An old novel lies on my lap, a page about halfway through dog-eared to mark my place. A dead man sits in the seat facing me. He sat down there hours ago without saying a word. He simply nodded to me, took out his own novel and began to read by the light slanting through the window. Occasionally, he would make a notation in the book with a stub of pencil he’d pulled from his breast pocket. He didn’t seem to be heeled, but I kept a discreet eye on him just the same. Eventually, he tired, took off his glasses, laid his pencil and book aside, yawned and closed his eyes. It was only when sleep slackened his face that I recognized him as a man I killed nearly ten years earlier in Arizona. I can’t recall his name or why I killed him, but I will never forget how he looked lying face up in the mud of the corral. I wonder if the kid I killed in Far Orleans remembered the faces of the men he killed. I wonder if he killed as many men as he claimed. I’d bet the answer to both is no.
I’ve seen probably fifteen or twenty dead people walking around in the last few years. Some of them had heard of me, but I don’t think any of them knew they looked exactly like someone I killed.
In the early seventies, I spent a bit of time riding with a weathered old Englishman named Hudson. He was always dressed real nice—even on the trail—and he talked like some kind of sissy, but on the job he was hard and cold and handled a gun about as well as anyone I’d ever met. Probably only myself and a dark-eyed kid named Robert Cole are any better. Mostly, I don’t say much when I’m working—or when I’m not for that matter—but Hudson was a talker and, one day, while we were riding in a private three-man posse with an Apache tracker, he told me about a guy from Greece who claimed that all life was cyclical.
“And everybody’s got a doppelganger. An exact twin,” Hudson said. “That twin might be ten, fifteen, even fifty years older or younger than you. Hell, they might not even be born in your lifetime, but there are only so many kinds of people and, eventually, we all come around again. Out here in the wide open, it’s not so obvious because the population’s low, but go to a big city like New York or Boston and you’re likely to see two or three people a month that you know from somewhere else. Hell, you might even run across yourself sometime.”
I nodded and, for a long while, we rode in silence. We followed the Apache who was following three-day-old sign. All the while, I was thinking about something that happened just before the war.
With things getting tense in the south, I had hired on as private security for a plantation owner and his family. He stayed behind to see to his land while I accompanied the women and children to London where they were to stay with distant family for the duration of the war. I wasn’t there long—not more than a few days—but I did get a chance to walk through one of their grand old cemeteries. It was so old that it was full up and they weren’t putting anyone else in there. I spent a good half hour walking around, looking at the stones, the names, the dates. There were some so old the names and dates had weathered right away. Those people—the ones under the weathered blank markers—are about as gone as you can get. They aren’t just dead; they are utterly forgotten. I still remember a few other things about London, but those old stones are what has stayed clearest in my head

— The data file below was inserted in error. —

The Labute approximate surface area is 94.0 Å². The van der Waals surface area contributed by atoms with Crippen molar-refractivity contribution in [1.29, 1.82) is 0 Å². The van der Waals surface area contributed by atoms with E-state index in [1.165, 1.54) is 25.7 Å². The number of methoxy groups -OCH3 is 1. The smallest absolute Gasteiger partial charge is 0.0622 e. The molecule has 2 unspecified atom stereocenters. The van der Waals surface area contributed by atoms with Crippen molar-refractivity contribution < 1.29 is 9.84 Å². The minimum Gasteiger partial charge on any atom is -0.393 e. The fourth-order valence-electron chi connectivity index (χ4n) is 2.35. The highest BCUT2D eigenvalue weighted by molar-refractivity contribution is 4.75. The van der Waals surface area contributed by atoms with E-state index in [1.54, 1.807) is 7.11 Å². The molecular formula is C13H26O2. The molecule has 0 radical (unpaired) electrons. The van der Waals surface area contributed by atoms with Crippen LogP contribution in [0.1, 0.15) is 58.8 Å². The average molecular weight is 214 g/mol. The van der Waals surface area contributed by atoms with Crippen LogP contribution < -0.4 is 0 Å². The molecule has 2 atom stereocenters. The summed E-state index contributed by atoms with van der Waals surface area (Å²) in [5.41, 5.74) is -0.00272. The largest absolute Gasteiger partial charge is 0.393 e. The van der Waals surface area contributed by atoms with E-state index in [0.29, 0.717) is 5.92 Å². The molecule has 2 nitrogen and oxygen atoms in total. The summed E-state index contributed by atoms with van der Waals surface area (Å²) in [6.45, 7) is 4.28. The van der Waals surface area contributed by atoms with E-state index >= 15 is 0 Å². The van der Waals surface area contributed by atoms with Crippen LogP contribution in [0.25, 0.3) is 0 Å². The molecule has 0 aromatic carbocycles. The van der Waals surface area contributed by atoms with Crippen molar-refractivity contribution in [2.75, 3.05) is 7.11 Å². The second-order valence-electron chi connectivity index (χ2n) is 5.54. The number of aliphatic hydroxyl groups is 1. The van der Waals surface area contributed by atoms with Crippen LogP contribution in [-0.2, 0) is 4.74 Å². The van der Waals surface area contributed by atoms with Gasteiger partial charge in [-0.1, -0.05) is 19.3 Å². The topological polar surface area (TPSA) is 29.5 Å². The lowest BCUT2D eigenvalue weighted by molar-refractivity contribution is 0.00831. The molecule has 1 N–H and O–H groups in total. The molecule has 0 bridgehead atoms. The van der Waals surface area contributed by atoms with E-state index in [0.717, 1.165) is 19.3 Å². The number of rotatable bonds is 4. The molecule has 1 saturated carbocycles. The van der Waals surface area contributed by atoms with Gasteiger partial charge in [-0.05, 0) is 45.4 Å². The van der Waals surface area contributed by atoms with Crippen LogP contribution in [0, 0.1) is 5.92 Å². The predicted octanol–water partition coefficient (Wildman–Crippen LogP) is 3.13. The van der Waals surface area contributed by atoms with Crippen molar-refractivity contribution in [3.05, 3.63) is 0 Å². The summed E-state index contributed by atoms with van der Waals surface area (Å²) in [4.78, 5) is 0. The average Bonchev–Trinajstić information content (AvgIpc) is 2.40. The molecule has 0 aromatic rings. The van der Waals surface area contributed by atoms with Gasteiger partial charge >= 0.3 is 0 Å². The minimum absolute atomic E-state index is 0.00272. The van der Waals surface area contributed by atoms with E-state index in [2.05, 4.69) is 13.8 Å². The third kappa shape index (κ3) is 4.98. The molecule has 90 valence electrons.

That kid I killed back in Far Orleans won’t get a stone. He’ll get a wooden cross in a little plot of land out past the stockyard. If he’s lucky, one of his friends will carve his name on the cross. Not that it matters, really. In fifty years or so, if there’s no family to keep it fresh, that little cross will be gone and, in another hundred, maybe less, the city will swallow up the cemetery and all the souls therein. Or maybe the prairie will reclaim the land. I’ve seen that happen too. It happens quicker than you’d think; the land is hungry.
I take my eyes off the sleeping dead man and look out the window for a bit. I can see the fire now, actual flames. A modest cabin stands in ever-shifting silhouette against the wall of fire and a covered wagon is moving away from it, toward the tracks.
Hudson said once that guys like us are a prairie fire. We sweep across the great, empty spaces burning up anything or anyone that gets in the way. And we burn so brightly that they can see us from the tall buildings back east. No one knows how it got started or where it will end, but end it will. No fire burns forever except the one we’ll find after we die.
The door at the front of the car opens and Robert Cole, the legendary shooter from St. Louis, steps inside. His hat is low, shadowing his eyes and the collar of his duster is up. In the dancing orange glow of the fiery night, his face is waxen and flat, almost featureless. I don’t see his gun but I know that it will be on his left hip, pearl handle gleaming. I saw him shoot in Arizona, must have been ten or fifteen years ago. Jesus, he was good. No reason to think he isn’t still.
Though I can’t see his eyes, I feel them sweep the car and stop on me. I feel them drop to the shotgun strapped to my leg. His lips twitch into a thin smirk then he nods once, turns and leaves, moving back through the train.
After Cole is gone, I sit for a moment staring at the place where he stood then I flip to the back of the novel. It ends on an odd numbered page so the backside is blank. I gently pick up the stranger’s pencil from his lap and write:
My name is Judas Kane. I was born in Atlanta, Georgia on June 10, 1839. I scouted for Longstreet then came west after the war. I never married and I don’t have any family but I once loved a woman named Carmen.
I look at what I have written for a minute then added:
Before the war, I visited England.
When I’m done, I tear the page from the book, fold the paper, tuck it into the band of my hat, and get up. Then, leaving the shotgun behind, I go to look for Cole.
© 2013 Lee Wright